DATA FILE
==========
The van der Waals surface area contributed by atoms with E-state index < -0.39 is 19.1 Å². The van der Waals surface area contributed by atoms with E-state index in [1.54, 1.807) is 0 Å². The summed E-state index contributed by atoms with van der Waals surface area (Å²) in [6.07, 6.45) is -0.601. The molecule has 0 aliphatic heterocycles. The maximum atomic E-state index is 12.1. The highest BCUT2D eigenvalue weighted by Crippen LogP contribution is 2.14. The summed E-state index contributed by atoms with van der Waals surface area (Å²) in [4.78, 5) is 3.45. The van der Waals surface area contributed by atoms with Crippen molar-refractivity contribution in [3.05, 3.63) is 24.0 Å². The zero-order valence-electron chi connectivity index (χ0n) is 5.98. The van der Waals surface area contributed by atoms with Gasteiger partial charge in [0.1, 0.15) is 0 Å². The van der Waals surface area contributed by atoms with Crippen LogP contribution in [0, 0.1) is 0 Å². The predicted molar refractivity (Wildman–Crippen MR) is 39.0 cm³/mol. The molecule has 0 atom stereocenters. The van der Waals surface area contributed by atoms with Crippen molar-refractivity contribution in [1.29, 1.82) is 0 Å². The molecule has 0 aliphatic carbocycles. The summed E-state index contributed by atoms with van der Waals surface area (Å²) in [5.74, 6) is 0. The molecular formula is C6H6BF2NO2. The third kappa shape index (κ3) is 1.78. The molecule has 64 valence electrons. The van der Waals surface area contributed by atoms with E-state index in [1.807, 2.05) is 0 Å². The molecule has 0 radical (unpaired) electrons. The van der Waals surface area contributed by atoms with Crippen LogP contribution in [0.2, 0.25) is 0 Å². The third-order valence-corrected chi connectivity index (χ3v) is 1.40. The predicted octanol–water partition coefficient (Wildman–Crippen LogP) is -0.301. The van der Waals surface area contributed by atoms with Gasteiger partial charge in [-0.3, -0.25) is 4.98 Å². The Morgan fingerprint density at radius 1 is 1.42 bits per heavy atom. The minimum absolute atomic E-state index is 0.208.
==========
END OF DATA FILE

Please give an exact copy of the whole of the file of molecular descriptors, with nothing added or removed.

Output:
The van der Waals surface area contributed by atoms with E-state index < -0.39 is 19.1 Å². The van der Waals surface area contributed by atoms with E-state index in [1.54, 1.807) is 0 Å². The summed E-state index contributed by atoms with van der Waals surface area (Å²) in [6.07, 6.45) is -0.601. The molecule has 0 aliphatic heterocycles. The maximum atomic E-state index is 12.1. The highest BCUT2D eigenvalue weighted by Crippen LogP contribution is 2.14. The summed E-state index contributed by atoms with van der Waals surface area (Å²) in [4.78, 5) is 3.45. The van der Waals surface area contributed by atoms with Crippen molar-refractivity contribution in [3.05, 3.63) is 24.0 Å². The zero-order valence-electron chi connectivity index (χ0n) is 5.98. The van der Waals surface area contributed by atoms with Gasteiger partial charge in [0.1, 0.15) is 0 Å². The van der Waals surface area contributed by atoms with Crippen LogP contribution in [0, 0.1) is 0 Å². The predicted molar refractivity (Wildman–Crippen MR) is 39.0 cm³/mol. The molecule has 0 atom stereocenters. The van der Waals surface area contributed by atoms with Crippen molar-refractivity contribution in [1.29, 1.82) is 0 Å². The molecule has 0 aliphatic carbocycles. The summed E-state index contributed by atoms with van der Waals surface area (Å²) in [5.74, 6) is 0. The molecular formula is C6H6BF2NO2. The third kappa shape index (κ3) is 1.78. The molecule has 64 valence electrons. The van der Waals surface area contributed by atoms with E-state index in [1.807, 2.05) is 0 Å². The molecule has 0 radical (unpaired) electrons. The van der Waals surface area contributed by atoms with Crippen LogP contribution in [0.2, 0.25) is 0 Å². The third-order valence-corrected chi connectivity index (χ3v) is 1.40. The predicted octanol–water partition coefficient (Wildman–Crippen LogP) is -0.301. The van der Waals surface area contributed by atoms with Gasteiger partial charge in [-0.3, -0.25) is 4.98 Å². The Morgan fingerprint density at radius 1 is 1.42 bits per heavy atom. The minimum absolute atomic E-state index is 0.208.